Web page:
Date: Thursday, March 15, 2018
Time: 7:00 – 9:30 p.m.
Place: Smith-Buonano Hall 106, Brown University, Providence RI (directions)
Open to: Movie is rated PG-13
Space available: 128
Sponsored by the Brown University Film Forum.
Hollywood’s relationship with mental illness has always been controversial. Some films are respectful and accurate in their portrayals, while others are simplistic and see it only as a plot device. To examine the relationship between mental illness and the silver screen, Brown University Film Forum is screening the award-winning “Still Alice” and asking our expert panelists to discuss how the film portrayed Alzheimer’s Disease. Come see a great film and learn more about mental illness!
Victoria Heimer-McGinn, Ph. D. is a Postdoctoral Fellow at Providence College. She holds a PhD in Neuroscience and her research focuses on the brain’s ability to understand spatial context, which is crucial to higher-order functions like decision-making, memory, perception, navigation and attention. She is interested in how these functions are disrupted in neuropsychiatric diseases like schizophrenia and bipolar disorder. Dr. Heimer-McGinn is also the Outreach Director for Cure Alliance. She is committed to making neuroscience research accessible to non-scientists.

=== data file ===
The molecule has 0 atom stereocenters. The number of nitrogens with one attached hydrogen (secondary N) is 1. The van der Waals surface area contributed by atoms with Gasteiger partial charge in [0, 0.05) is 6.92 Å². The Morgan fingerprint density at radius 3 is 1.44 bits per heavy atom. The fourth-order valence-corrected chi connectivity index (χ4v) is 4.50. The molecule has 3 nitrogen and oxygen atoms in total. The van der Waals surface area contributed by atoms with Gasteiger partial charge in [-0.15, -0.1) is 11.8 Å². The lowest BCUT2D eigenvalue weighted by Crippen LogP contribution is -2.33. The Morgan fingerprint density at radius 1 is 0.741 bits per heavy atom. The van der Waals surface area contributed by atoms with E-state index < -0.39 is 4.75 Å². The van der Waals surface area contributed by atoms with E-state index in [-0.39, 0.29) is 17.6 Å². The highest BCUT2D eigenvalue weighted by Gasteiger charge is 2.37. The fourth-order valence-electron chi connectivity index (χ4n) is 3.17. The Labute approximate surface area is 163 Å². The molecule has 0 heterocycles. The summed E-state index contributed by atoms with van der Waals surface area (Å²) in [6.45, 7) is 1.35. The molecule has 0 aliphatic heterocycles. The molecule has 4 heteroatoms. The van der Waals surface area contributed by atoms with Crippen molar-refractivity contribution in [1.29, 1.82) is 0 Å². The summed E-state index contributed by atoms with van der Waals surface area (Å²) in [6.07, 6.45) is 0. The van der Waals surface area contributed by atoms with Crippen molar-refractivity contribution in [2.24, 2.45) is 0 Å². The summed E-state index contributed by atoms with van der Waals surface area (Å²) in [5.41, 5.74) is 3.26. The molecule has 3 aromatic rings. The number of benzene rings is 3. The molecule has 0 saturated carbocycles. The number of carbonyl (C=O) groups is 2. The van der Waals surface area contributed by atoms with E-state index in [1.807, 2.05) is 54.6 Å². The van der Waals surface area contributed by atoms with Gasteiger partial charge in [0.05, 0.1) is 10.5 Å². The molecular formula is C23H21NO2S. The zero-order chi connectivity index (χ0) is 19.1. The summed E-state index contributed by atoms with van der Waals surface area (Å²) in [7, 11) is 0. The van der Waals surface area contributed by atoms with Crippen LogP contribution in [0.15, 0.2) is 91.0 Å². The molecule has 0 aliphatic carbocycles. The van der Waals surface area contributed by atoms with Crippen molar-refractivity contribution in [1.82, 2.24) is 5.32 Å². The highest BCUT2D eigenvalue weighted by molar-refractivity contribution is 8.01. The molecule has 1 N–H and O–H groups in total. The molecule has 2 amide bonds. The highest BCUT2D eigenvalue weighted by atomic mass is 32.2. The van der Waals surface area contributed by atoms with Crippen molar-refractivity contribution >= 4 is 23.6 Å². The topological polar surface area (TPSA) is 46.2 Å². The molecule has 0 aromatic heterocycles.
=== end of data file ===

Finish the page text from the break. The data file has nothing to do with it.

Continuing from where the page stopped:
Paul Malloy, Ph.D. is Co-Director of the Butler Hospital Memory Disorders Program and Director of Psychology at Butler Hospital. Dr. Malloy has published over 100 scholarly articles, and has co-authored two books on neuropsychiatric disorders. His current research interests include measurement of executive functions and prediction of conversion to dementia in the elderly. He consults internationally with the pharmaceutical industry on outcome measures for clinical trials in dementia. He is the author of the The Frontal Systems Behavior Scale (FrSBe), a test that measures changes in behavior due to frontal lobe injury or disease.